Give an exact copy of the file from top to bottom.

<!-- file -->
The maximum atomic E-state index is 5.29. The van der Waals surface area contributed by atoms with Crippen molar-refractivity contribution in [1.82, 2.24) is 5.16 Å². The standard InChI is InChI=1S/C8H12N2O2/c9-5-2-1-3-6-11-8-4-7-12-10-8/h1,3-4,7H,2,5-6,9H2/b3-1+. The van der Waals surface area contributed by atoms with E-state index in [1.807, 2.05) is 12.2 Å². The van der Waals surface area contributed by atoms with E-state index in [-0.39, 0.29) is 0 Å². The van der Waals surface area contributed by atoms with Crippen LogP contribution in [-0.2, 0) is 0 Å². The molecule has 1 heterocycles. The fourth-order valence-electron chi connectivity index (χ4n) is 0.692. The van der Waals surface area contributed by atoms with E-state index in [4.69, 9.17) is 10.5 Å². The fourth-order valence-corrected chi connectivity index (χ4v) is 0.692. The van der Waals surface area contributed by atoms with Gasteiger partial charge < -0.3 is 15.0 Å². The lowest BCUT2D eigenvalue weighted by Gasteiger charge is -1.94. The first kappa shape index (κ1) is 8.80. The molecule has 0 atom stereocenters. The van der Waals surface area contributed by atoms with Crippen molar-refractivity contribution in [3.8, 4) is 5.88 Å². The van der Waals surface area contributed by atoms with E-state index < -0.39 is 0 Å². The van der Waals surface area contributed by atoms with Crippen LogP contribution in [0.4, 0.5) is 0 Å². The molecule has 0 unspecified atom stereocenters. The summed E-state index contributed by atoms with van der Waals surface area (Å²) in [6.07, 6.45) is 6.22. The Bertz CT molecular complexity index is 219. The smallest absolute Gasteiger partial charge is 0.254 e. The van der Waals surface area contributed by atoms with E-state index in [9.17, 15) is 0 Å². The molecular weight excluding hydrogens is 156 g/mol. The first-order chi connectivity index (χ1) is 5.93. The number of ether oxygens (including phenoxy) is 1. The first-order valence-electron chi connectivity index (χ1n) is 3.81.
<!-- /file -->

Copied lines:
The maximum atomic E-state index is 5.29. The van der Waals surface area contributed by atoms with Crippen molar-refractivity contribution in [1.82, 2.24) is 5.16 Å². The standard InChI is InChI=1S/C8H12N2O2/c9-5-2-1-3-6-11-8-4-7-12-10-8/h1,3-4,7H,2,5-6,9H2/b3-1+. The van der Waals surface area contributed by atoms with E-state index in [1.807, 2.05) is 12.2 Å². The van der Waals surface area contributed by atoms with E-state index in [-0.39, 0.29) is 0 Å². The van der Waals surface area contributed by atoms with Crippen LogP contribution in [-0.2, 0) is 0 Å². The molecule has 1 heterocycles. The fourth-order valence-electron chi connectivity index (χ4n) is 0.692. The van der Waals surface area contributed by atoms with E-state index in [4.69, 9.17) is 10.5 Å². The fourth-order valence-corrected chi connectivity index (χ4v) is 0.692. The van der Waals surface area contributed by atoms with Gasteiger partial charge < -0.3 is 15.0 Å². The lowest BCUT2D eigenvalue weighted by Gasteiger charge is -1.94. The first kappa shape index (κ1) is 8.80. The molecule has 0 atom stereocenters. The van der Waals surface area contributed by atoms with Crippen molar-refractivity contribution in [3.8, 4) is 5.88 Å². The van der Waals surface area contributed by atoms with E-state index < -0.39 is 0 Å². The van der Waals surface area contributed by atoms with Crippen LogP contribution in [0.4, 0.5) is 0 Å². The molecule has 0 unspecified atom stereocenters. The summed E-state index contributed by atoms with van der Waals surface area (Å²) in [6.07, 6.45) is 6.22. The Bertz CT molecular complexity index is 219. The smallest absolute Gasteiger partial charge is 0.254 e. The van der Waals surface area contributed by atoms with E-state index in [9.17, 15) is 0 Å². The molecular weight excluding hydrogens is 156 g/mol. The first-order chi connectivity index (χ1) is 5.93. The number of ether oxygens (including phenoxy) is 1. The first-order valence-electron chi connectivity index (χ1n) is 3.81.